11 October 2010

Monday's mp3: Huun Huur Tu's Throaty Roar

There's no separating the cultural mystique of Tuva from the famous throat-singing styles the small Central Asian semi-nation is known for. The sound of vocal overtones -- often sung in imitation of natural sounds and animal calls -- is eerie, fascinating, and exotic to the western ear. These sounds entranced American physicist Richard Feynman, bluesman Paul Pena (documented in the film Genghis Blues), and many others. And one of the main ambassadors of the sound over the years has been the group Huun Huur Tu.


According to a great biography on khomus.com, Huun Huur Tu started in 1992 as a quartet called Kungurtuk with Kaigal-ool Khovalyg, Alexander Bapa, his brother Sayan Bapa, and Albert Kuvezin (later of Yat-Kha). On a visit to the USA in 1993, Huun Huur Tu came to know and begin collaborations with musicians including Ry Cooder, The Chieftains, the Kronos Quartet, and Frank Zappa.

All of which brings us to the two CDs at hand today, both of which pay tribute to traditional Tuvan music, which highlighting influences that the band found in their global travels.

Legend (Jaro Medien, 2010), is a sublime album of music recorded live in Belgrade in 2004 with The Bulgarian Voices Angelite and Moscow Arts Trio. The two CDs reprise material recorded on the two studio collaborations, Fly, Fly, My Sadness (1996) and Mountain Tale (1998). It's a beautiful, slow, soulful recording of skilled artists exploring the similarities and differences of their neighboring cultures.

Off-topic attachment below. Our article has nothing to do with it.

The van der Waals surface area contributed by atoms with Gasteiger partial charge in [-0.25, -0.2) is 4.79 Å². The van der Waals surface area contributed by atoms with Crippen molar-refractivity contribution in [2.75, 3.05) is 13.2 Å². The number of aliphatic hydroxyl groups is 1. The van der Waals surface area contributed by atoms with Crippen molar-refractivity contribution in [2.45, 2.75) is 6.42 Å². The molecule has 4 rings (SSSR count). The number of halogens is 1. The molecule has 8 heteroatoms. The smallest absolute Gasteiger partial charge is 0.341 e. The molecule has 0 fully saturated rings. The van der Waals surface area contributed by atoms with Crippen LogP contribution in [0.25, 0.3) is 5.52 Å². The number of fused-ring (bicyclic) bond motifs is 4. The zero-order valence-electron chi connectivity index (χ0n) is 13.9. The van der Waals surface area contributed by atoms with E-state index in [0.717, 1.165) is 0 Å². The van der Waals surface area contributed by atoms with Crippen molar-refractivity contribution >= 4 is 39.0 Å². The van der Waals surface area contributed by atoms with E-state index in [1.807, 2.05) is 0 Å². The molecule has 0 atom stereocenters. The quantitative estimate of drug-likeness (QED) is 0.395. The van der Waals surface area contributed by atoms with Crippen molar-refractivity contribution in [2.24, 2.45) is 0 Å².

More recent is the Huun Huur Tu album Ancestors Call (World Village, 2010). I love the ambiguity of the title: Is "call" a noun or verb? That ambiguity seems appropriate for a group that steeps its music in tradition, yet has no problem mixing in the syrup of modernity, particularly in their choices of collaborators (check out Bahamut with Hazmat Modine or Eternal with Carmen Rizzo, for example).
Says Sayan Bapa, one of HHT's founders:
We do not have plans or strategies for creating the music. We let it come through us, and follow where it leads.
Where's it leading? Compare this track from the new album to the music in the video below -- the same song from their 1994 album The Orphan's Lament -- and you'll get some idea of the band's changes over the past 15 years. This is living, breathing, modern folk music. You may be over the "wow" factor that accompanies one's initial exposure to Tuvan singing, but this album will affirm your excitement for a fascinating musical tradition brilliantly updated.

[mp3] Huun Huur Tu: Eki Attar
from the album Ancestors Call



More Huun Huur Tu:
Listen / Buy Ancestors Call
Listen / Buy Legend
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read a great article on Huun Huur Tu and Yat Kha by Jon Lusk
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